My battered Midori Traveller’s Notebook

My lovely black Midori Traveler’s Notebook, part of the massive haul of stationery I picked up on our last trip to Japan, has been in the wars. After a few months of daily use (and I mean daily) it was carelessly thrown into a bag alongside an iPad charger and came off second-best against the plug’s metal prongs.

It’s no longer flawless, but instead looks like it’s had some bargain basement cosmetic surgery, performed by a surgeon after a heavy night’s drinking and general carousing. But you know what? I like it even more now that it’s not perfect. I was treating it with kid gloves when I should have used it as an object from day one. I think the scratches and general wear and tear make it look real and not something sitting in the shop window.

Since getting it, it’s hardly left my hand, serving as an outboard wallet, travel document holder, frequent flyer card repository, foreign currency pocket and notebook (of course!). It’s what I have in my hand when I make phone calls, when I walk through an airport or when I’m sitting on a train and I’m not looking into an iScreen. It’s so much lighter and more portable than any Filofax I’ve owned and a lot more flexible than any Moleskine notebook.

I only have single Filofax remaining – the gorgeous racing green A5 original. Am I’m holding on to that as a desk-bound notebook until I’ve used up the mountain of A5 inserts I’ve accumulated over the past few years. Then I think it’ll join all the others on eBay.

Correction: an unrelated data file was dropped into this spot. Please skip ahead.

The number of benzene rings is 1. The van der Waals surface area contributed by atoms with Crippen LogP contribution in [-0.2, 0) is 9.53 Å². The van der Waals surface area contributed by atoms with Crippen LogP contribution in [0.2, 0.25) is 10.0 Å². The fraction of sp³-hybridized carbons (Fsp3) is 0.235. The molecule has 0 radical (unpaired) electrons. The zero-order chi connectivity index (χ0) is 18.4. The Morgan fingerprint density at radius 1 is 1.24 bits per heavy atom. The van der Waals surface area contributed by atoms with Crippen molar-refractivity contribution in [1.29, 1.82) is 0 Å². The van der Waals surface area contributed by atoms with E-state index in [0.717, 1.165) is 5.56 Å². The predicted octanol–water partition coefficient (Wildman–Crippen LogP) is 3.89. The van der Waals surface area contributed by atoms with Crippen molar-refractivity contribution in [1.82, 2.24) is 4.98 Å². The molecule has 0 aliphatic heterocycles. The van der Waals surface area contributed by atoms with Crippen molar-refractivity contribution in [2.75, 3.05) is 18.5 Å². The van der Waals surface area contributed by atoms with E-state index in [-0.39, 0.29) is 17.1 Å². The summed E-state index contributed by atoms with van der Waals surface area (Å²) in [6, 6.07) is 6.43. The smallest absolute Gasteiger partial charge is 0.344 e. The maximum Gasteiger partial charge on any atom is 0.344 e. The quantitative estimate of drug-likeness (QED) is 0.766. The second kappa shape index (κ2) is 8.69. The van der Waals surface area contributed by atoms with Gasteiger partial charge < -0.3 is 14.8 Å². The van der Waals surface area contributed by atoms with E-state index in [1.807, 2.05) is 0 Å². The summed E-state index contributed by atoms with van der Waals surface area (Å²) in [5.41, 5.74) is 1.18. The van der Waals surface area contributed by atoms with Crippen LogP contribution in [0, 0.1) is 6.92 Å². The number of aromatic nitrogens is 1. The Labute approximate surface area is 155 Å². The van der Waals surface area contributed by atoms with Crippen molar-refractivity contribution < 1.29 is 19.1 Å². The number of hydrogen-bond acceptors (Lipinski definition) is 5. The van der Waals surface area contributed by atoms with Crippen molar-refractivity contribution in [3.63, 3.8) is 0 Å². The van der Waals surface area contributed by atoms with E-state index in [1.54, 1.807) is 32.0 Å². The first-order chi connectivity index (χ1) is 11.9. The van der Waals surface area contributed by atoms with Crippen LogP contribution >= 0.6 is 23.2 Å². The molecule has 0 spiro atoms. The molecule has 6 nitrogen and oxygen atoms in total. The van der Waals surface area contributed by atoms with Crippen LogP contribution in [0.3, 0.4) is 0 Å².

Don’t hate me, Filofax-lovers.

But I think I’ve moved on.

11 thoughts on “My battered Midori Traveller’s Notebook”

  1. Like when a new car gets its first ‘tag’ (scratch, ding), it’s anger, sadness and then a kind of relieved acceptance that it’s now ‘broken in’ and really a part of you.

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  2. […] While I no longer carry around a bulky Filofax, whose rings cramped my writing style every second page, I’m a big fan of the humble notebook and these days, I rarely leave home without one. This past month, I’ve really appreciated the simple pleasure of writing my reflections down – rather than type them up in an app – in a Midori Traveler’s Notebook. […]

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